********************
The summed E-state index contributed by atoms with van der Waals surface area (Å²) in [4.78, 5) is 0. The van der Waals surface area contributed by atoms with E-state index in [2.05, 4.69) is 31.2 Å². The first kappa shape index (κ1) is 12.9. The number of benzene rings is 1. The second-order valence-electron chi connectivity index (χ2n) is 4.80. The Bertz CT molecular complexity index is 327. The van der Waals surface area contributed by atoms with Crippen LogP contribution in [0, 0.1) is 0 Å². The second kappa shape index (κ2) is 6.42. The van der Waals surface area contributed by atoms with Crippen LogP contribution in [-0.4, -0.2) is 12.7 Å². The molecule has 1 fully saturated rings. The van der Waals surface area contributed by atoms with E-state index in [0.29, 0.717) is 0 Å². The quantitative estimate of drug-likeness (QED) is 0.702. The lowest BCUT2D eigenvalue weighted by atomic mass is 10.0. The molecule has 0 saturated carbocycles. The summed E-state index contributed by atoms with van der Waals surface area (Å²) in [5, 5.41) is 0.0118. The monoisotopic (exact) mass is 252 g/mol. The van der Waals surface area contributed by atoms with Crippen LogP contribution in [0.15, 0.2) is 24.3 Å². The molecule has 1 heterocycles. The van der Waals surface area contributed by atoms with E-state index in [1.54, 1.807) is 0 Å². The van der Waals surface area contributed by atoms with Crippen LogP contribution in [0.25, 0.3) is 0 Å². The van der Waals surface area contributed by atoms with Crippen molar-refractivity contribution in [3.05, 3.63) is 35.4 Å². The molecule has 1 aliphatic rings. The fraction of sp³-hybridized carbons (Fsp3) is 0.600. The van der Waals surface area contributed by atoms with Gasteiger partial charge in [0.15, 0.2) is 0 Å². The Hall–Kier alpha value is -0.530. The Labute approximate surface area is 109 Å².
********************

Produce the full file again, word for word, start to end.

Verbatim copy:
The summed E-state index contributed by atoms with van der Waals surface area (Å²) in [4.78, 5) is 0. The van der Waals surface area contributed by atoms with E-state index in [2.05, 4.69) is 31.2 Å². The first kappa shape index (κ1) is 12.9. The number of benzene rings is 1. The second-order valence-electron chi connectivity index (χ2n) is 4.80. The Bertz CT molecular complexity index is 327. The van der Waals surface area contributed by atoms with Crippen LogP contribution in [0, 0.1) is 0 Å². The second kappa shape index (κ2) is 6.42. The van der Waals surface area contributed by atoms with Crippen LogP contribution in [-0.4, -0.2) is 12.7 Å². The molecule has 1 fully saturated rings. The van der Waals surface area contributed by atoms with E-state index in [0.29, 0.717) is 0 Å². The quantitative estimate of drug-likeness (QED) is 0.702. The lowest BCUT2D eigenvalue weighted by atomic mass is 10.0. The molecule has 0 saturated carbocycles. The summed E-state index contributed by atoms with van der Waals surface area (Å²) in [5, 5.41) is 0.0118. The monoisotopic (exact) mass is 252 g/mol. The van der Waals surface area contributed by atoms with Crippen LogP contribution in [0.15, 0.2) is 24.3 Å². The molecule has 1 heterocycles. The van der Waals surface area contributed by atoms with E-state index in [1.54, 1.807) is 0 Å². The van der Waals surface area contributed by atoms with Crippen LogP contribution in [0.25, 0.3) is 0 Å². The van der Waals surface area contributed by atoms with Crippen molar-refractivity contribution in [3.05, 3.63) is 35.4 Å². The molecule has 1 aliphatic rings. The fraction of sp³-hybridized carbons (Fsp3) is 0.600. The van der Waals surface area contributed by atoms with Gasteiger partial charge in [0.15, 0.2) is 0 Å². The Hall–Kier alpha value is -0.530. The Labute approximate surface area is 109 Å².